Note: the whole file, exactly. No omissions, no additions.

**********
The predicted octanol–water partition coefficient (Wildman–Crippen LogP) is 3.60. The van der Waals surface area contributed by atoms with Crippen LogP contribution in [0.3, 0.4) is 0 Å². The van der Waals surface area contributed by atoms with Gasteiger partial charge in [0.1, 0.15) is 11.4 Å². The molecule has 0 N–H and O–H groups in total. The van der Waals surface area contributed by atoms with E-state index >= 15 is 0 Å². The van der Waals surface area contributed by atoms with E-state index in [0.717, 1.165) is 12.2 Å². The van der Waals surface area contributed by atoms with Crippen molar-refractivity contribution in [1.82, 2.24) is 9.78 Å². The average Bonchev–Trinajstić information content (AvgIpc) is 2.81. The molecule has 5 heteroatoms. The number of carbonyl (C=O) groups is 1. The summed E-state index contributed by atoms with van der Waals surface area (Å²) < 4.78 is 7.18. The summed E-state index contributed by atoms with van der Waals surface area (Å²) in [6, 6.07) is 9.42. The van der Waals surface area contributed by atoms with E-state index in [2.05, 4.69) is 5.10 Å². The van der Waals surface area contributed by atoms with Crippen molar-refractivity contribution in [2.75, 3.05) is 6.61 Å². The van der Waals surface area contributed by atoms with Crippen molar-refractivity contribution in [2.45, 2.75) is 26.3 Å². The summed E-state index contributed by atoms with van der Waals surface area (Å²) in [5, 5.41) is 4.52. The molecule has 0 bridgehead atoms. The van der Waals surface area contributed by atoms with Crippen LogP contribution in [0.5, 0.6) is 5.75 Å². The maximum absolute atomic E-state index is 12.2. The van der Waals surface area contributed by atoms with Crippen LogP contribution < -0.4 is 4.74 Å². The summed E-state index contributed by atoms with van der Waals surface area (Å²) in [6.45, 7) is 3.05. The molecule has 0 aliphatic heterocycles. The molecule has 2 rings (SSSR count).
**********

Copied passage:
The predicted octanol–water partition coefficient (Wildman–Crippen LogP) is 3.60. The van der Waals surface area contributed by atoms with Crippen LogP contribution in [0.3, 0.4) is 0 Å². The van der Waals surface area contributed by atoms with Gasteiger partial charge in [0.1, 0.15) is 11.4 Å². The molecule has 0 N–H and O–H groups in total. The van der Waals surface area contributed by atoms with E-state index >= 15 is 0 Å². The van der Waals surface area contributed by atoms with E-state index in [0.717, 1.165) is 12.2 Å². The van der Waals surface area contributed by atoms with Crippen molar-refractivity contribution in [1.82, 2.24) is 9.78 Å². The average Bonchev–Trinajstić information content (AvgIpc) is 2.81. The molecule has 5 heteroatoms. The number of carbonyl (C=O) groups is 1. The summed E-state index contributed by atoms with van der Waals surface area (Å²) < 4.78 is 7.18. The summed E-state index contributed by atoms with van der Waals surface area (Å²) in [6, 6.07) is 9.42. The van der Waals surface area contributed by atoms with E-state index in [2.05, 4.69) is 5.10 Å². The van der Waals surface area contributed by atoms with Crippen molar-refractivity contribution in [2.75, 3.05) is 6.61 Å². The van der Waals surface area contributed by atoms with Crippen molar-refractivity contribution in [2.45, 2.75) is 26.3 Å². The summed E-state index contributed by atoms with van der Waals surface area (Å²) in [5, 5.41) is 4.52. The molecule has 0 bridgehead atoms. The van der Waals surface area contributed by atoms with Crippen LogP contribution in [0.5, 0.6) is 5.75 Å². The maximum absolute atomic E-state index is 12.2. The van der Waals surface area contributed by atoms with Crippen LogP contribution < -0.4 is 4.74 Å². The summed E-state index contributed by atoms with van der Waals surface area (Å²) in [6.45, 7) is 3.05. The molecule has 0 aliphatic heterocycles. The molecule has 2 rings (SSSR count).